Yerton Avenue The Chalet
THE CHALET

2 Yerton Avenue

In January 1855, Leonard Etienne Bordier, a young Swiss migrant, bought a four-acre piece of land on both sides of what is now Ferry Street, stretching from the water to approximately Woolwich Road. In 1854 he had signed an agreement with three German workmen (Jacob Arndt was one who settled in Hunters Hill) to bring to Australia four prefabricated timber houses made in Hamburg, supervise their unloading and erect them on this land, two on either side of the then Wharf Road. This was the first planned multiple-housing development in Hunters Hill and each house was built of Baltic pine and had nine rooms, four at the front and four at the back, with very large attics, wide verandahs and detached stone kitchens.

On 5 April 1855, Bordier bought the last wedge-shaped portion of two acres from Ambrose Foss. He had mortgaged the entire estate to Didier Joubert and made many unsuccessful attempts to sell the new properties until finally, in 1856, he was declared insolvent and relinquished them to Joubert for £2000 and returned to Switzerland.

This house was let to T. Cook in 1861 while he was building Bayfield. The house was owned by the Bank of NSW. Then in 1867, William Jack purchased it from John Brush who retained it until 1871 and named it The Bungalow. William Sapsford, later City Architect of Sydney, lived here calling it Helvetia and William Hubert Manning, barrister, was here for many years and changed the name from Yerton to The Chalet. He subdivided the land creating three waterfront lots, cutting the house off from direct access to the river and converted the former driveway of the property into a public road named Yerton Avenue. Two brick rooms were added on the east side and the verandah was extended in the front. The Chalet was identified as an Item of State Significance and is listed on the NSW Heritage Register. Its most famous owner was artist Nora Heysen, the first woman to win the Archibald Prize for portraiture, who lived here from 1954 until her death in 2003.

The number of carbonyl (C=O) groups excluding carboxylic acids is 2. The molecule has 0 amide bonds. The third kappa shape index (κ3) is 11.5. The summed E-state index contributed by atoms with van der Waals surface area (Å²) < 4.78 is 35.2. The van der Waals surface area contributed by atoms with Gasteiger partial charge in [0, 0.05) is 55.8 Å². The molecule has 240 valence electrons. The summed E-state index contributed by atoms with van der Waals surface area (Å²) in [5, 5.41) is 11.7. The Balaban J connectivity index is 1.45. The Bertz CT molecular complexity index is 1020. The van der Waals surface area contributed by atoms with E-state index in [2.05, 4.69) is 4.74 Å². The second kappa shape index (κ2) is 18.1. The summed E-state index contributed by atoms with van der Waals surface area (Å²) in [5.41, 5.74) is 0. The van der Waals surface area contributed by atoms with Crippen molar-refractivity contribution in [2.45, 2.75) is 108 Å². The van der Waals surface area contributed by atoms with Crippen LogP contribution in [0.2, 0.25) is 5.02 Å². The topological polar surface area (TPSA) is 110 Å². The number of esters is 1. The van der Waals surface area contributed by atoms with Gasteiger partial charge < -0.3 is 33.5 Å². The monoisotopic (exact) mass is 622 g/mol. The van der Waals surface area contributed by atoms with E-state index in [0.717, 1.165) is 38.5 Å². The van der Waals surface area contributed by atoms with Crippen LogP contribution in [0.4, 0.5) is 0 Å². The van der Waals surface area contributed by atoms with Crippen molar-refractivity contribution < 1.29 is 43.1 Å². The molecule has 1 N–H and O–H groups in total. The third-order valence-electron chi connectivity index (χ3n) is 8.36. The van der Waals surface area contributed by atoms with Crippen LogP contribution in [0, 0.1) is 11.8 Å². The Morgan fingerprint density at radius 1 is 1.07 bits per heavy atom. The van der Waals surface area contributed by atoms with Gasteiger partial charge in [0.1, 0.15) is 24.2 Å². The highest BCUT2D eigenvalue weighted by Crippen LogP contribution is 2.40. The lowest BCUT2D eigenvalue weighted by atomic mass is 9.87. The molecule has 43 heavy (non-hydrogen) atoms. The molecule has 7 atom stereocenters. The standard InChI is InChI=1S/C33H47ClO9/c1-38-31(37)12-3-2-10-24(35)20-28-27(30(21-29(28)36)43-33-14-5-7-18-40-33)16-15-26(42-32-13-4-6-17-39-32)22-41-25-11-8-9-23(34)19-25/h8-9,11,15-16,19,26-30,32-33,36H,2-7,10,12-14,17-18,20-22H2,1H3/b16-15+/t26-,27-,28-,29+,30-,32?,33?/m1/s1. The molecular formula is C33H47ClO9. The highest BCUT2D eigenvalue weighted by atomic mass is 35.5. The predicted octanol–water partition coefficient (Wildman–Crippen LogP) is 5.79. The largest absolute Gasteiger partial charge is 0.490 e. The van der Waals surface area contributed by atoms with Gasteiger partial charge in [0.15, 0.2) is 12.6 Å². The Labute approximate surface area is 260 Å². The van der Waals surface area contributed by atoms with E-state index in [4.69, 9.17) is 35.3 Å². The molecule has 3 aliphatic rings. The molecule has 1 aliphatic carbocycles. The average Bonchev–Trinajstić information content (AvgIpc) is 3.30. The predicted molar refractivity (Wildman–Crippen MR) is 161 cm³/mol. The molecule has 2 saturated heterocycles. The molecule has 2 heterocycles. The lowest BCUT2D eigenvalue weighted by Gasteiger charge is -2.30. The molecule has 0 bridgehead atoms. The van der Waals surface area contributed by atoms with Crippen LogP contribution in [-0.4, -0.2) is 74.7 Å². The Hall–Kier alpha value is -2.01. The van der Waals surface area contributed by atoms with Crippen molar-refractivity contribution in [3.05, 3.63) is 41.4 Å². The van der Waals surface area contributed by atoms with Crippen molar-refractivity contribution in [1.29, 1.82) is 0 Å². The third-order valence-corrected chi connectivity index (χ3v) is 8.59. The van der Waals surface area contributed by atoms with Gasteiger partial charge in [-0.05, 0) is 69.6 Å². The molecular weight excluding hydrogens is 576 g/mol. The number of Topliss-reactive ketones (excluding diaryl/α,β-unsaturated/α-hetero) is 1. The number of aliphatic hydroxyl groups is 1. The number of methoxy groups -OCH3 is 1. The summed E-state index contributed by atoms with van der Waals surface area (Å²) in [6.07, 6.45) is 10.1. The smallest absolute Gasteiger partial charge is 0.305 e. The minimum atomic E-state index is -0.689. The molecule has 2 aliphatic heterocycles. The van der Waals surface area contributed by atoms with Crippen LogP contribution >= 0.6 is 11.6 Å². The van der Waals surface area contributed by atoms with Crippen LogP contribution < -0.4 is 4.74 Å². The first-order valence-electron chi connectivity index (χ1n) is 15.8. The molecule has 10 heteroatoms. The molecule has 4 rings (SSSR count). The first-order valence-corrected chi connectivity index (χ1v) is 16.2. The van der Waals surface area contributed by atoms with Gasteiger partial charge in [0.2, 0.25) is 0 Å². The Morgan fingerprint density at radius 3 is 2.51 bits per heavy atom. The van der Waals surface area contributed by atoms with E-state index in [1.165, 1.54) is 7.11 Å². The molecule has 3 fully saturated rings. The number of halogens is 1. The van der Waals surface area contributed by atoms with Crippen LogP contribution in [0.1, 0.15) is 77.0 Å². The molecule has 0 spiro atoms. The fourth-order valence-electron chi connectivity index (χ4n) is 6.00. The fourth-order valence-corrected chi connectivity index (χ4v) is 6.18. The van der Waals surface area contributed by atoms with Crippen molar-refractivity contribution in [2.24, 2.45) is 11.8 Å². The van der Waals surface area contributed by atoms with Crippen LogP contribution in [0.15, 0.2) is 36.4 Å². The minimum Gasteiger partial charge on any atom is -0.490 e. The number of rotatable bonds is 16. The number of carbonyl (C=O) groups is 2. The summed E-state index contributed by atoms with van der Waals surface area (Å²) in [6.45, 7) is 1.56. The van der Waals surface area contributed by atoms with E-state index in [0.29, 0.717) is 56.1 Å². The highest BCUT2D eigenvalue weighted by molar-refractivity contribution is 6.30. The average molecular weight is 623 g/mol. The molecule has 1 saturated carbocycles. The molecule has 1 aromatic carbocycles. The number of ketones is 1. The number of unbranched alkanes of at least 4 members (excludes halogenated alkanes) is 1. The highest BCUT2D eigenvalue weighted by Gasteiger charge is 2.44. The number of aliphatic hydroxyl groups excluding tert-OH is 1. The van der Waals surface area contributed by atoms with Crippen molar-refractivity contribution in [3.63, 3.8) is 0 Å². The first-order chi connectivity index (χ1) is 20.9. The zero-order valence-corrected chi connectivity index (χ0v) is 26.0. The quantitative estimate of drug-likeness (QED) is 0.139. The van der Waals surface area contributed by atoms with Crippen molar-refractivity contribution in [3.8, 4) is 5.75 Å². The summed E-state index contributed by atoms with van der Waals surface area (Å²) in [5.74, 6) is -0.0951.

The other three Bordier houses did not survive and ultimately succumbed to termite infestation or fire:

Adraville was the home of the Bellinghams and then the FitzGeralds and, renamed Croissy, was the property of the French Consul M. Biar d’Aunet and the Williams family who subdivided. The house was demolished in the 1960s.

The Hut was bought by Charles Jeanneret in 1857 and called Somerville; then the Goodridges lived there and the original timber house was added to over the years, until later owners demolished the last of it leaving stone additions such as The Hut (1 Woolwich Road) which, on a subsequent subdivision, had its stone kitchen with thatch roof demolished in 1981.

Riversleigh stood at the present 12 Ferry Street; John Arthur owned it until the Kerrs lived here from 1884-87. Mortgages taken out by Gerald Harnett Halligan after 1887, suggest the building of the present Riversleigh and demolition of the timber house.

A fifth house has sometimes been confused as one of the Bordier pre-Paris Exhibition houses; the gatehouse of Passy, later called Magnolia Maison, which is now in Burwood as the Wellings Gatehouse Museum. Moved in 1967, this is different in architecture, detail and land ownership from the others.